Texas Seasonal Fruits and Vegetables

Ripe Tomatoes in a Basket
Heirloom Tomatoes. Westend61/Getty Images

This is an alphabetical listing of fruits and vegetables grown in Texas and their harvest seasons. Note that Texas is a big state (but you knew that!), so growing seasons and crop availability will vary depending on your corner of the state. Also, farming and the yearly harvest can vary greatly based on outside forces including weather, pests, and more. Use this as a guide, but check with local farmers to find out what fruits and vegetables are growing when. If you are looking for more great Texas local foods, check out a guide to the local foods of Texas.

Seasonal Texas Fruits

Fruit-wise, Texas is best known for its juicy, ruby red grapefruit available every late winter and spring. Lots of other fruits, including other citrus fruits and tasty orchard fruits and berries, are available too.

  • Apples, July through November
  • Berries, May through July
  • Cherries, June and July
  • Figs, June and July, second crop in fall
  • Grapefruit, oranges, and other citrus, October through April
  • Grapes, August through October
  • Melons of all sorts (like cantaloupes, watermelons, and more), May into winter
  • Peaches, plums, pluots, and nectarines, June through Sept
  • Pears, August through November
  • Pomegranates, October into December

Seasonal Texas Vegetables

The very long growing seasons in Texas allows for multiple plantings and thus multiple harvest seasons. Some vegetables remain in season for months upon months. In contrast to many other parts of the country, hot summers sometimes bring an end rather than a beginning to the growing season.

  • Beets, November through February
  • Broccoli, October through May¬†
  • Cauliflower, October through May
  • Chickpeas, June and July
  • Chiles, August and September
  • Corn, late May into August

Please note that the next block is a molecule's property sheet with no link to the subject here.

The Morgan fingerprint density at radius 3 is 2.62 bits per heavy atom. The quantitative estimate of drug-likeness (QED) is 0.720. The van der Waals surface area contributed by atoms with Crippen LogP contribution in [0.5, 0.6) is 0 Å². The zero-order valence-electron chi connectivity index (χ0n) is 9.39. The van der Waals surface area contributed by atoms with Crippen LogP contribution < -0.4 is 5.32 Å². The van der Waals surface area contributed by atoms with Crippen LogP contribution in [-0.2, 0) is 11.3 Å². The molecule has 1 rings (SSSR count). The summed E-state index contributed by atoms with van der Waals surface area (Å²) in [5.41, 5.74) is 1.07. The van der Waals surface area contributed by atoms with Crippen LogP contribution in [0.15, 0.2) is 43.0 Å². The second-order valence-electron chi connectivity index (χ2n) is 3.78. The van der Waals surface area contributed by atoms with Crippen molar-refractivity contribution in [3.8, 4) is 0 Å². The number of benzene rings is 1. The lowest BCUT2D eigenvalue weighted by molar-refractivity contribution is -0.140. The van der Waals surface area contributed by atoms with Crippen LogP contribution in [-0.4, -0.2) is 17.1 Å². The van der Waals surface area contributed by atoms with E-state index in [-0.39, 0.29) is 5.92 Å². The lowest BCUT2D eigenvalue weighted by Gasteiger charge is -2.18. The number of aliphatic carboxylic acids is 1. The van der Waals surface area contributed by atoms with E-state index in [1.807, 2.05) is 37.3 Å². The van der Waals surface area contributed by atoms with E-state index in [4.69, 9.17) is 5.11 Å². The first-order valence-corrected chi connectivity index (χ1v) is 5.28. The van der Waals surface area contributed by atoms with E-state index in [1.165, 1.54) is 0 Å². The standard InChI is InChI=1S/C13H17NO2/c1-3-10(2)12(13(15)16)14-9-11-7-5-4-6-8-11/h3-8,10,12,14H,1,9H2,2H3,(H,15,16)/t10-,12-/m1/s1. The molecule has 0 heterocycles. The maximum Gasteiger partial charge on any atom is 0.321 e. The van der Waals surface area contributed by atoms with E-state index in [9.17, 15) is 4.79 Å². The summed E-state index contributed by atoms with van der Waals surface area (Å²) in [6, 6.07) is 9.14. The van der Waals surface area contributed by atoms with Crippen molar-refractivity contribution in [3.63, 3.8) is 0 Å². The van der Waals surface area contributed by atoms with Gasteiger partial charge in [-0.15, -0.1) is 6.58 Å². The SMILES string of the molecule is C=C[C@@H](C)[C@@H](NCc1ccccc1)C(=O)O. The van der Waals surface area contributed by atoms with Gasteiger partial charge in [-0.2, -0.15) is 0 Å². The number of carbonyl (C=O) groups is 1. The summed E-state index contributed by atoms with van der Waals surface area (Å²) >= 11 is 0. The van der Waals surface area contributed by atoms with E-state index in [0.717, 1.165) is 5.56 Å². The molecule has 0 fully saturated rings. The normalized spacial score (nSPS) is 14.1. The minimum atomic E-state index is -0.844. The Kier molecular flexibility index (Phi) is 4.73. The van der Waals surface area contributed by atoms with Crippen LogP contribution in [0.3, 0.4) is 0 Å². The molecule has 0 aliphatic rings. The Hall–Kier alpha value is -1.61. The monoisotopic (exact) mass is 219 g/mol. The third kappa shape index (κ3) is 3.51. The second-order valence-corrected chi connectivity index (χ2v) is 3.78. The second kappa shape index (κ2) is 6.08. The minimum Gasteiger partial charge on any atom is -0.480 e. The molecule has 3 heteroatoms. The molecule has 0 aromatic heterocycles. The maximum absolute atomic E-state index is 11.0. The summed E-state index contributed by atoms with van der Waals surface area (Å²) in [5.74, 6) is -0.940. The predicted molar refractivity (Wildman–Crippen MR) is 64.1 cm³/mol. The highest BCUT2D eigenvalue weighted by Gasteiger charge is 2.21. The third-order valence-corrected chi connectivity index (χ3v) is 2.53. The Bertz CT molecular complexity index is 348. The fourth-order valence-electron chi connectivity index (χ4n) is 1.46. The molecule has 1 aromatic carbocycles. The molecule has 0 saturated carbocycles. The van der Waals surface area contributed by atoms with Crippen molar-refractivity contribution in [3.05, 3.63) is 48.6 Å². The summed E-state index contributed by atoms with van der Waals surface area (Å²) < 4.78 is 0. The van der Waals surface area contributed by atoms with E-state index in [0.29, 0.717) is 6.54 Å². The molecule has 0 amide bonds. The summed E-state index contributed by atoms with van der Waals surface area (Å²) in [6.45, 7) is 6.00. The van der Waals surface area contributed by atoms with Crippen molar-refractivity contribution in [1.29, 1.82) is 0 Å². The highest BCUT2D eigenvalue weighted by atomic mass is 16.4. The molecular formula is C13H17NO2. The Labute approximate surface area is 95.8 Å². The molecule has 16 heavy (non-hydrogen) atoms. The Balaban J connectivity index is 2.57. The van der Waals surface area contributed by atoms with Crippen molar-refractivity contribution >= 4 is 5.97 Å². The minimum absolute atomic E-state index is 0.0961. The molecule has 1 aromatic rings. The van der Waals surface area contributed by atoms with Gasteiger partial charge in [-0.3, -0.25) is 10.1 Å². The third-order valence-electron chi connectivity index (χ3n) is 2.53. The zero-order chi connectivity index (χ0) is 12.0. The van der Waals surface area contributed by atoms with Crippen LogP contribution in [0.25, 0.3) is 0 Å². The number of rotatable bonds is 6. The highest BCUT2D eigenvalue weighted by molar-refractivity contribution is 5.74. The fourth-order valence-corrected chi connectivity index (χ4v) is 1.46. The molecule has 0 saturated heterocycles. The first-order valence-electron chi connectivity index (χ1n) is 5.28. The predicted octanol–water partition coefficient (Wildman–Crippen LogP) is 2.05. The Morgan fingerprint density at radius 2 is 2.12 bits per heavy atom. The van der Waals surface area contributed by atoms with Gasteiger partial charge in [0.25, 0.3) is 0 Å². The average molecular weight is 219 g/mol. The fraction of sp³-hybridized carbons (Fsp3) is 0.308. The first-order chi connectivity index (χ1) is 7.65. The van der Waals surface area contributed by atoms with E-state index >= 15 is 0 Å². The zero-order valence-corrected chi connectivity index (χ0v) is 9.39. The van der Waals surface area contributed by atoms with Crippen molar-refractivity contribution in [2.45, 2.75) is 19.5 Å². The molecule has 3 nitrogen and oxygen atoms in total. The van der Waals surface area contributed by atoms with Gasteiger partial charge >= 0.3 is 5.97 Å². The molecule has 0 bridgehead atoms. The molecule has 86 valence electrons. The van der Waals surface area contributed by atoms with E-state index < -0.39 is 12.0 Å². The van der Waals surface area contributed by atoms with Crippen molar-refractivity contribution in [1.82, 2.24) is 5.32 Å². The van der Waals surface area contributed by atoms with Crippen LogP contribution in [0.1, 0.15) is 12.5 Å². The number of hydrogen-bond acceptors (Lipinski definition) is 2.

• Cucumbers, April through December
  • Fava beans, April through June
  • New potatoes, March and April
  • Okra, late summer and early fall
  • Onions, March through September
  • Peanuts, September and October
  • Pumpkins, October into spring
  • New potatoes, May and June
  • Shallots, November through February
  • Spinach, January through May
  • Sweet Onions, spring
  • Tomatoes, April through October
  • Winter squash, October into spring
  • Zucchini & summer squash, May through October

Year-Round

Texas's famously warm climate means plenty of fruits and vegetables are, possibly, in-season more or less all the time. It can be tricky for transplants to wrap their minds around this truth. A variety of crops can be planted, grown, and harvested more than once per year in many areas of Texas, making them available more or less year-round. These year-round foods include:

  • Cabbage
  • Carrots
  • Celery
  • Greens of all sorts, from collards to turnips
  • Mushrooms (cultivated)
  • Peppers

Other produce items are harvested during single growing seasons, but have a fairly extended harvest season and then keep or store well enough so that they're also available much of the year:

  • Potatoes
  • Sweet potatoes
  • Turnips

Enjoy the bounty of Texas as you eat the local delicacies.